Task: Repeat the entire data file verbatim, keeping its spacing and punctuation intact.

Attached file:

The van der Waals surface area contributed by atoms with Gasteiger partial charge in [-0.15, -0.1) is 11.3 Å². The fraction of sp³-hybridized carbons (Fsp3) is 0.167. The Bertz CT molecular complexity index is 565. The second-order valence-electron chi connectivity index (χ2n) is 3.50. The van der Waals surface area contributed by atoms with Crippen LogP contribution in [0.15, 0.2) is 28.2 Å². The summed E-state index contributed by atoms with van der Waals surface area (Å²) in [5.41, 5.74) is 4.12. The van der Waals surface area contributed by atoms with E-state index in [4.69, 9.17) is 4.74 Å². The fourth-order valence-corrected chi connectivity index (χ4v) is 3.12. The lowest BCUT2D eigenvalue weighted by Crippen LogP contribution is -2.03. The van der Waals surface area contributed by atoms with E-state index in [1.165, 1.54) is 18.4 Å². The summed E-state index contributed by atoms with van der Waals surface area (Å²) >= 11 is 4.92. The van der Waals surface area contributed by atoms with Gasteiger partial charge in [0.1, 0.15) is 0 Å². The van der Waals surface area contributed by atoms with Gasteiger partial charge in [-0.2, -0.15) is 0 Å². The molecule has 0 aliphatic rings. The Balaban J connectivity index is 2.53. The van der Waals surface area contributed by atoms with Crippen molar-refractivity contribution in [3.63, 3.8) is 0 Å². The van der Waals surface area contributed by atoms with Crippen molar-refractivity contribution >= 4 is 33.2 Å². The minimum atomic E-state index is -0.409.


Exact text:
The van der Waals surface area contributed by atoms with Gasteiger partial charge in [-0.15, -0.1) is 11.3 Å². The fraction of sp³-hybridized carbons (Fsp3) is 0.167. The Bertz CT molecular complexity index is 565. The second-order valence-electron chi connectivity index (χ2n) is 3.50. The van der Waals surface area contributed by atoms with Crippen LogP contribution in [0.15, 0.2) is 28.2 Å². The summed E-state index contributed by atoms with van der Waals surface area (Å²) in [5.41, 5.74) is 4.12. The van der Waals surface area contributed by atoms with E-state index in [4.69, 9.17) is 4.74 Å². The fourth-order valence-corrected chi connectivity index (χ4v) is 3.12. The lowest BCUT2D eigenvalue weighted by Crippen LogP contribution is -2.03. The van der Waals surface area contributed by atoms with E-state index in [1.165, 1.54) is 18.4 Å². The summed E-state index contributed by atoms with van der Waals surface area (Å²) >= 11 is 4.92. The van der Waals surface area contributed by atoms with Gasteiger partial charge in [0.1, 0.15) is 0 Å². The van der Waals surface area contributed by atoms with Gasteiger partial charge in [-0.2, -0.15) is 0 Å². The molecule has 0 aliphatic rings. The Balaban J connectivity index is 2.53. The van der Waals surface area contributed by atoms with Crippen molar-refractivity contribution in [3.63, 3.8) is 0 Å². The van der Waals surface area contributed by atoms with Crippen molar-refractivity contribution >= 4 is 33.2 Å². The minimum atomic E-state index is -0.409.